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Sedentary Work in Social Security Disability and Workers Compensation

Posted by James Aspell | May 14, 2024 | 0 Comments

Understanding Sedentary Work According to Social Security and Workers Compensation

Gain insights into Social Security's definition of sedentary work, its implications on your disability or workers comp case, and strategies to demonstrate that you cannot perform a full range of sedentary work or your pre-injury job.

The Role of Physical Capabilities in Disability and Workers Comp Law

Your ability to perform specific work activities despite an injury or medical impairment significantly impacts Social Security disability and workers comp decisions.

For instance, your exertional (strength) capabilities often determine:

  • Whether you qualify for Social Security disability (SSDI or SSI) based on the Social Security Administration's (SSA's) medical-vocational grid rules.
  • If you can return to your pre-injury job, which may influence your employer to cease workers compensation benefits.
  • The difficulty insurers or claims administrators (like Sedgwick, ESIS, Gallagher Bassett) face in finding a suitable light-duty job, affecting the settlement value of your claim.

Occupational Requirements Survey (ORS)

Published by the U.S. Department of Labor's Bureau of Labor Statistics, the ORS provides detailed information about job-related physical demands, cognitive, and mental requirements across the national economy. It categorizes jobs into five strength levels: sedentary, light, medium, heavy, and very heavy, terms frequently used in disability evaluations and workers comp cases.

This guide covers:

  • Definitions of sedentary work by federal agencies and workers comp administrators.
  • The implications of being deemed capable of sedentary work on your SSDI or workers comp case.
  • Methods to prove you are unable to perform all sedentary job roles if required for benefits.

Effective Representation and Evidence Gathering

Proving what you can and cannot do, and managing return-to-work issues, are essential to securing and maintaining disability and income replacement benefits.

Free Consultation

For questions or a complimentary consultation, contact us today. We have a proven track record of helping clients achieve successful outcomes. Let us put our expertise to work for you.

Detailed Topics

  1. Defining Sedentary Work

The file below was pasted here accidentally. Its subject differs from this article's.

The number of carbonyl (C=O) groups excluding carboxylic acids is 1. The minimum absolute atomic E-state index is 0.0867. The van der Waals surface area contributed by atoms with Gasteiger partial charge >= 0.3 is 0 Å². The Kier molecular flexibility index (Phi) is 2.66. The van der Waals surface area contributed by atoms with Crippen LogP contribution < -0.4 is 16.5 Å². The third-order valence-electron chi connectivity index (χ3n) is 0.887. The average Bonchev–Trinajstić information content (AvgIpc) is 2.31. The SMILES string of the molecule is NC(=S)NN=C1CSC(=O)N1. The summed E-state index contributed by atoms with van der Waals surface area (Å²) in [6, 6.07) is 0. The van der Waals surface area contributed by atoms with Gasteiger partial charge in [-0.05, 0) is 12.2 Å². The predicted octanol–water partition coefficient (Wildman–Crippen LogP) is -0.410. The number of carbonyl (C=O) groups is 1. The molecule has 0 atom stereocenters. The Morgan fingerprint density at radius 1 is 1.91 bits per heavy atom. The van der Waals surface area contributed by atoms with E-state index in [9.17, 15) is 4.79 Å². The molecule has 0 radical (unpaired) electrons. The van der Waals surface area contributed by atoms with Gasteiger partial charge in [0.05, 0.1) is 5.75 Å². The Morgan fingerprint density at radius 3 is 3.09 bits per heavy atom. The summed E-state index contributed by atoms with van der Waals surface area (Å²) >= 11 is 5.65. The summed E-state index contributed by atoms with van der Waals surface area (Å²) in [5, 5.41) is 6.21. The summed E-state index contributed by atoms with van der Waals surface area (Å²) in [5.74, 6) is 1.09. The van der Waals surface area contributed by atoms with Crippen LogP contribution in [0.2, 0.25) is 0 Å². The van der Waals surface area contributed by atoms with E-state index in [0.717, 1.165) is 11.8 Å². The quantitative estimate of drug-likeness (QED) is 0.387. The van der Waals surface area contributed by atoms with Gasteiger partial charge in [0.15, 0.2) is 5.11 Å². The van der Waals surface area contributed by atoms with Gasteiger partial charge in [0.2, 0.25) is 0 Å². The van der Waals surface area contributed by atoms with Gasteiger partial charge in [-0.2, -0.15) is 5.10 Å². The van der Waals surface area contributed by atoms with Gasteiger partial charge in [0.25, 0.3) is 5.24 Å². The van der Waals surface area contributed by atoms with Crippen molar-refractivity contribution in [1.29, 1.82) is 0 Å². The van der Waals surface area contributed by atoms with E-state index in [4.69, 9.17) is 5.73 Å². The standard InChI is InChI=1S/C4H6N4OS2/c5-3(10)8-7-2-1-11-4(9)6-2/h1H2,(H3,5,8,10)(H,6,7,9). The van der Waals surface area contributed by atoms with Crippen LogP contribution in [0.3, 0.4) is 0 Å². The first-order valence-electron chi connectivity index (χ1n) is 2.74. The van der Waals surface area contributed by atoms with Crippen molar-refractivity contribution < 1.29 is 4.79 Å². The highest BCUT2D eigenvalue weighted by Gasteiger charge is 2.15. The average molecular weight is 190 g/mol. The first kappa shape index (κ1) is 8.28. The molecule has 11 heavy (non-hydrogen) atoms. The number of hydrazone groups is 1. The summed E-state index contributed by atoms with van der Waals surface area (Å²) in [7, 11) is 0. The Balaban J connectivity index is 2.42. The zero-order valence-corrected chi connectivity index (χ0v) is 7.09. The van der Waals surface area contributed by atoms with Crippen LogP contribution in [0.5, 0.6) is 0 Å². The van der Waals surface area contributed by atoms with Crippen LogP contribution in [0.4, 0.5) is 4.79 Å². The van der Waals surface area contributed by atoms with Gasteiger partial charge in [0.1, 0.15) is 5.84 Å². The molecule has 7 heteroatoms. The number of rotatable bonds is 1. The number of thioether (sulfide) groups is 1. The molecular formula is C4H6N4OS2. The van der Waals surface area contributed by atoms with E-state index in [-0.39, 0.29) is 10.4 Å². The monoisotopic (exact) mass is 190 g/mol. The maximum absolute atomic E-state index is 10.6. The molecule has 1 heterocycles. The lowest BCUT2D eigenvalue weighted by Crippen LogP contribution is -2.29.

• Common misconceptions about sedentary work often arise. Unlike the general negative perception related to sedentary lifestyles, in legal terms, it pertains to specific job requirements in disability and workers comp claims.
  2. Social Security's Definition of Sedentary Work

    • According to SSR 83-10, sedentary work involves:
      • Lifting no more than ten pounds.
      • Occasionally lifting or carrying small items like tools or files.
      • Mostly sitting, with occasional walking and standing.
      • No significant stooping and limited lifting or carrying.
  3. Implications of Being Found Capable of Sedentary Work by Social Security

    • If Disability Determination Services or an administrative law judge concludes you can do sedentary work, they believe you can handle most tasks at that exertional level. They will then examine if your past relevant work fits sedentary criteria.
  4. Examples of Sedentary Jobs

    • Social Security references the Dictionary of Occupational Titles and O*Net for job descriptions, though some sources are outdated. Common sedentary roles include architectural drafters, bill collectors, and human resources assistants.
  5. Proving Inability to Perform Sedentary Work

    • Demonstrating that you cannot perform sedentary work involves documenting limitations in sitting, head movement, cognitive functions, vision, and other physical and mental capacities. This evidence is crucial in disability and workers comp claims.
  6. Workers Compensation vs. Social Security's Definition of Sedentary Work

    • While similar, workers comp focuses on whether you can perform all tasks of your pre-injury job, not just most of them. Detailed job descriptions and medical opinions are vital in proving your case.

Getting Expert Legal Help

Ensuring accurate classification of your work capabilities and past employment is key to maximizing your benefits. Incorrect findings or insufficient evidence can result in significant financial loss.

Choose to focus on your recovery while we handle your case.

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About the Author

James Aspell

Principal since August 1, 2006 James F. Aspell is the principal and managing attorney of the firm which he started in 2006 following 20 years of litigation practice in a mid -size firm in Hartford, Connecticut. Jim focuses his practice in the areas of worker's compensation and personal injury l...


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